When shopping for a pool table, whether new or used, there are a few very important things to consider about the slate. One is not required to have knowledge of the game or even to have played. The few key points outlined in this article will help to educate you on your purchase and make a safer investment.
A very common misconception is that one piece slate pool tables are “better” than three piece slate designs. This is by no means a true statement for anyone looking to put a pool table in their home or even use it for professional play.
“Obviously a three piece slate is easier to move but what about the seams?”.
If a three piece slate pool table is moved and installed correctly the seams will be undetectable. A one piece slate pool table tends to sag over time in the middle no matter how much support is added. Even steel cannot support the weight of the slate without eventually beginning to sag. A three piece slate pool table is adjustable. Each piece can be leveled (this process is also known as planing the slate) within tolerances of.005 in./sq. ft. The seams will then be sealed with a torch and bee’s wax and the excess wax will then be scraped off for an undetectable seam.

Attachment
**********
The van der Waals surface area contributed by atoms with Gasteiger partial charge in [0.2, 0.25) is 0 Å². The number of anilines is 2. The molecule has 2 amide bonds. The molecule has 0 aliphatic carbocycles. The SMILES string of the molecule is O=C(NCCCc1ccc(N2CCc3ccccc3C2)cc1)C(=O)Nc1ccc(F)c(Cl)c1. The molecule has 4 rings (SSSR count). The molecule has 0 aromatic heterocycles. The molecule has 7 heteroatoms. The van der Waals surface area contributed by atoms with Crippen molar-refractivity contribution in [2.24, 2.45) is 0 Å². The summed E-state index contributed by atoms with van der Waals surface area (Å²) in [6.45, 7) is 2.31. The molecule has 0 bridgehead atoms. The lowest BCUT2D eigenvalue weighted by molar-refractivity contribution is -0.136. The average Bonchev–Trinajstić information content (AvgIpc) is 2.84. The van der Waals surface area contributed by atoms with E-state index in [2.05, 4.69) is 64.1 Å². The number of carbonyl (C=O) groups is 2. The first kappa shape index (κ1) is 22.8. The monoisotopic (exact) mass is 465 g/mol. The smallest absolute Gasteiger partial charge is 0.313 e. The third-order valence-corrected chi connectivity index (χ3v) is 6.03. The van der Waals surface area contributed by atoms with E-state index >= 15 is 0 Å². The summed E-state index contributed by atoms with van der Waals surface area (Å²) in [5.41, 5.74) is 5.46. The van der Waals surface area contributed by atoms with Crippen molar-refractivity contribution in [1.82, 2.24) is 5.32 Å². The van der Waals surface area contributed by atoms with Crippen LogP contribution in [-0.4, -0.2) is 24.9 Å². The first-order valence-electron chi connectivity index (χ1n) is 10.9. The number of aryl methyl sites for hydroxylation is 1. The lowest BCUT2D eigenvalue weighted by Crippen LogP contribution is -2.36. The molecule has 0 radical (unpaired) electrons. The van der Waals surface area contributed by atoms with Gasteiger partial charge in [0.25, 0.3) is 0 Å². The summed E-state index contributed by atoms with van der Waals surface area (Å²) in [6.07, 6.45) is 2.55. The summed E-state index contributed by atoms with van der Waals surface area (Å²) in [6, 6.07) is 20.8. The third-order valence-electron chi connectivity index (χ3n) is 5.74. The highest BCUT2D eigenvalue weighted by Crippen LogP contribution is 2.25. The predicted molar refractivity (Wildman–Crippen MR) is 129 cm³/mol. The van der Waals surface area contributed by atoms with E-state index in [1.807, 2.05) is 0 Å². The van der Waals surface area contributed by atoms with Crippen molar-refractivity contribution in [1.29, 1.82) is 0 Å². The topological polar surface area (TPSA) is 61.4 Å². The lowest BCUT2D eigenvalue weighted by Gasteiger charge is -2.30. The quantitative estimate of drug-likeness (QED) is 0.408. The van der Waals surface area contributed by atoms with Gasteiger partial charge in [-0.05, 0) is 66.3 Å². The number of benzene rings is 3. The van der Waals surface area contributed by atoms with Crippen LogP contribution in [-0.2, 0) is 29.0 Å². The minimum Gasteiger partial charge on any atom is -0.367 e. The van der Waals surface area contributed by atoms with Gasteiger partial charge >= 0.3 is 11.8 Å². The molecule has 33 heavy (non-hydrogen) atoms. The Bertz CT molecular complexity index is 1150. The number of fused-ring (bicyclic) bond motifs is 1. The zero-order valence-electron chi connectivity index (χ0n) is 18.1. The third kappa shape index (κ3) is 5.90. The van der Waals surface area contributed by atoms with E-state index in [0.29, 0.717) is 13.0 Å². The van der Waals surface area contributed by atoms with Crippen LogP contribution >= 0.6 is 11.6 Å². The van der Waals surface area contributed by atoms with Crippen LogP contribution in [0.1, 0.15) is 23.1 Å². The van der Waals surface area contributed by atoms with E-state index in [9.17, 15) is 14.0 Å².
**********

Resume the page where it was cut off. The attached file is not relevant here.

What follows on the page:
“Framed Slate, Unframed Slate and Slate Liners… What’s the deal?”
The Worst: No slate – MDF or particle board play surfaces. Bottom Line: Don’t waste your time!
Next to Worst: Slate Liners – These are used to fool people into believing that they are purchasing a framed slate design. The cloth will be shaped down (which is good) but the MDF “liner” will be attached to the frame instead of the slate which sags very quickly to the weight of the slate. Bottom Line: Try to avoid these if you can.
It’ll Do: Unframed Slate – This design normally promises a solid construction without having to worry about the MDF sagging because there is no MDF. The only disadvantage is that a the pool table felt must be glued down because there is nothing to staple to. Bottom Line: You can save a few bucks but try to upgrade to framed slate if you can afford it.
The Cat’s Meow: Framed Slate – This slate design offers the best of both worlds. With an MDF backing attached to slate, normally with adhesive or screws, there is no sagging involved because the MDF is attached to the slate itself. Another plus is that the felt can be stapled down for a tighter pull and faster play surface. Bottom Line: Go for it!
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